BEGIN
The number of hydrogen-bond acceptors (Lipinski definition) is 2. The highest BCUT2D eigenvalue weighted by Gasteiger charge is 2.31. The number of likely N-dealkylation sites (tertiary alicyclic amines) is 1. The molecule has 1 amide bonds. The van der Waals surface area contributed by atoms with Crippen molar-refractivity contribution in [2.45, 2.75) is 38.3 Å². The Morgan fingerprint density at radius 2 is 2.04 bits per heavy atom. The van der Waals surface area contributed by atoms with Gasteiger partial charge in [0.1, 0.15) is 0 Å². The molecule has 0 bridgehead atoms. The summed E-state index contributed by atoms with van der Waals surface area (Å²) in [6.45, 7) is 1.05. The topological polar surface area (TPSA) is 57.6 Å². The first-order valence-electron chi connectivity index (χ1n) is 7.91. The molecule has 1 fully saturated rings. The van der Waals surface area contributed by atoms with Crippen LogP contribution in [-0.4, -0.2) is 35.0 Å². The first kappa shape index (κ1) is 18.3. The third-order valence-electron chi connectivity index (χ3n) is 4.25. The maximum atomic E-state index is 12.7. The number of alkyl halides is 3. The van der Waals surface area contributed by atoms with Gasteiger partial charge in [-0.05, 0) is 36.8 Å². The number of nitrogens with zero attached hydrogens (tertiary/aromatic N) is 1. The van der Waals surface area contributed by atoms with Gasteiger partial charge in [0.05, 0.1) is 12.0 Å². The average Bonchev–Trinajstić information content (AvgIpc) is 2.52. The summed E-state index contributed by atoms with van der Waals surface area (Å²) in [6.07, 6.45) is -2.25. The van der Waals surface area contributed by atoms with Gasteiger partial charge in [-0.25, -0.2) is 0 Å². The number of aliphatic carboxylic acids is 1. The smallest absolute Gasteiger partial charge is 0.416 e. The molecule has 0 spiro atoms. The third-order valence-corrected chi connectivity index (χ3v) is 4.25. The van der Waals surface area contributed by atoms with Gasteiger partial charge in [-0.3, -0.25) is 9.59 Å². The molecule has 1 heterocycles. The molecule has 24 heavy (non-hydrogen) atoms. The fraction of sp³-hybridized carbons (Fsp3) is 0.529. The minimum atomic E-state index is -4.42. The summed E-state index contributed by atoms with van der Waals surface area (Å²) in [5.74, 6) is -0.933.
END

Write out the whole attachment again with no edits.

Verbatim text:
The number of hydrogen-bond acceptors (Lipinski definition) is 2. The highest BCUT2D eigenvalue weighted by Gasteiger charge is 2.31. The number of likely N-dealkylation sites (tertiary alicyclic amines) is 1. The molecule has 1 amide bonds. The van der Waals surface area contributed by atoms with Crippen molar-refractivity contribution in [2.45, 2.75) is 38.3 Å². The Morgan fingerprint density at radius 2 is 2.04 bits per heavy atom. The van der Waals surface area contributed by atoms with Gasteiger partial charge in [0.1, 0.15) is 0 Å². The molecule has 0 bridgehead atoms. The summed E-state index contributed by atoms with van der Waals surface area (Å²) in [6.45, 7) is 1.05. The topological polar surface area (TPSA) is 57.6 Å². The first-order valence-electron chi connectivity index (χ1n) is 7.91. The molecule has 1 fully saturated rings. The van der Waals surface area contributed by atoms with Crippen LogP contribution in [-0.4, -0.2) is 35.0 Å². The first kappa shape index (κ1) is 18.3. The third-order valence-electron chi connectivity index (χ3n) is 4.25. The maximum atomic E-state index is 12.7. The number of alkyl halides is 3. The van der Waals surface area contributed by atoms with Gasteiger partial charge in [-0.05, 0) is 36.8 Å². The number of nitrogens with zero attached hydrogens (tertiary/aromatic N) is 1. The van der Waals surface area contributed by atoms with Gasteiger partial charge in [0.05, 0.1) is 12.0 Å². The average Bonchev–Trinajstić information content (AvgIpc) is 2.52. The summed E-state index contributed by atoms with van der Waals surface area (Å²) in [6.07, 6.45) is -2.25. The van der Waals surface area contributed by atoms with Gasteiger partial charge in [-0.25, -0.2) is 0 Å². The number of aliphatic carboxylic acids is 1. The smallest absolute Gasteiger partial charge is 0.416 e. The molecule has 0 spiro atoms. The third-order valence-corrected chi connectivity index (χ3v) is 4.25. The van der Waals surface area contributed by atoms with Gasteiger partial charge in [-0.3, -0.25) is 9.59 Å². The molecule has 1 heterocycles. The molecule has 24 heavy (non-hydrogen) atoms. The fraction of sp³-hybridized carbons (Fsp3) is 0.529. The minimum atomic E-state index is -4.42. The summed E-state index contributed by atoms with van der Waals surface area (Å²) in [5.74, 6) is -0.933.